The airline industry’s record scramble to convert old passenger planes into cargo planes during the travel-thirsty years of the coronavirus pandemic threatens to create a glut of cargo space as a lackluster global economic picture hits demand.
Analysts say aircraft lessors, who have helped triple annual remittances since 2019, not only face the fallout from lower freight and charter rates, but may be bogged down with freight overloads or have to cancel remittances.
“This increase in remittances has raised some concerns about a bubble,” said Chris Seymour, head of market analysis for aviation advisory group Ascend by Cirium, who fears there will be a slowdown by mid-decade.
AirAsia, Air Canada, Qantas Airways and Vietnam Airlines are among the airlines adding shipments to their fleets in bids to diversify revenue sources.
But freight rates are down about 40% from the record high set in December, as shipping giant FedEx Corp said the slowdown in global demand is set to get worse after accelerating at the end of August, spoiling the peak of the year-end shipping season.
The rapid economic downturn and growing pessimism is a quick reversal of pandemic expectations, when declining aircraft values, combined with increased demand for goods, have prompted lessors and airlines to give used aircraft new life as dedicated cargo.
A record 192 conversions are expected this year, up from 122 last year, a record in itself, and 64 in 2019, and will climb even higher to 221 next year, based on current orders, according to data from Cirium.
Companies such as Singapore Technologies (ST) Engineering, Swire Pacific’s Hong Kong Aircraft Engineering Company (HAECO), and Boeing Co have added passenger-to-freight (P2F) conversion capabilities to accommodate spare capacity in maintenance hangars after several passenger aircraft were grounded.
P2F transformers are struggling to keep up with the increase in demand as they expand their capacity amid a tight job market, rising costs, and a faltering supply chain in the wake of China’s shutdowns again, and again.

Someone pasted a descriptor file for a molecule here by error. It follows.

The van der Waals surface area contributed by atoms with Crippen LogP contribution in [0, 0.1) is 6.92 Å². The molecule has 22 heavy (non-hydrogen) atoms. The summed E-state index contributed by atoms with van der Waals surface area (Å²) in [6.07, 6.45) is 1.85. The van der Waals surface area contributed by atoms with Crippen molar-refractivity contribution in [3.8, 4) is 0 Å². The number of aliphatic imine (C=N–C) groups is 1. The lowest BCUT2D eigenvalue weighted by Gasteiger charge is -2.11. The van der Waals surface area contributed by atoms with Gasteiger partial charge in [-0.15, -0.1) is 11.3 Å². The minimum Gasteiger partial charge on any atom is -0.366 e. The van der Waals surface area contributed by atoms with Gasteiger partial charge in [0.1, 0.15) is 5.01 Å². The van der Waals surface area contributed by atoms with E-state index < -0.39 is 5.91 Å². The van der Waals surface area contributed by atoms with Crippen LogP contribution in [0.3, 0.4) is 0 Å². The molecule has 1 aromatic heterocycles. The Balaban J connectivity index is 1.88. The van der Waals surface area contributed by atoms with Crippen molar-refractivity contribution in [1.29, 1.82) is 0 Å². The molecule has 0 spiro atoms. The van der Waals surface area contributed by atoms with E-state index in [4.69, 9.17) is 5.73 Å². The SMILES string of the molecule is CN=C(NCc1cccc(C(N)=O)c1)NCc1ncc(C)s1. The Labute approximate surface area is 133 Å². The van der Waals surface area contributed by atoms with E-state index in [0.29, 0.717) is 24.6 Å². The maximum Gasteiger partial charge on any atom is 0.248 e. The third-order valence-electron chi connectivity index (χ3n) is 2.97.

“We are fully booked until around 2026,” said Jeffrey Lamm, head of commercial aviation for ST Engineering. “So, really, for the new customers who are now coming in to book in slots, they have to book in late 2026 or 2027.”
Leasing firms such as AerCap Holdings NV, BBAM and Aero Capital Solutions (ACS), have even, in some cases, booked speculative transfer slots before signing up for airline clients.
“As aircraft age and airlines consider changes to assets, the lessor community has a more active role or greater stake in this transaction base,” said Mike Doelfield, Vice President of Commercial Programs for Boeing Global Services.
AerCap declined to comment, while BBAM and ACS did not respond to requests for comment.
Although some airlines have eagerly cut back on cargo planes, spurred by the strong e-commerce market and the slow return of cargo-capacity passenger flights in some regions, analysts are wondering how long the trend will continue.
“Especially in the narrow cargo sector, I think the impact will be that rental rates will go down,” said Frederic Horst, managing director of Sydney-based freight consultancy Trade and Transport Group.
“Converted planes may stumble on lessors.”
Horst added that lessors are taking greater risks from transformers, which could fill their hangars with other maintenance work as passenger demand picks up.
For its part, HAECO is trying to avoid overexposure to P2F shifts from lessors, said Richard Kendall, chief operating officer, which has seen a drop in freight demand in a few years.
“We don’t want to see the bubble burst and get caught up in broken commitments that we can no longer re-implement,” he added on the sidelines of the MRO Asia-Pacific conference in Singapore.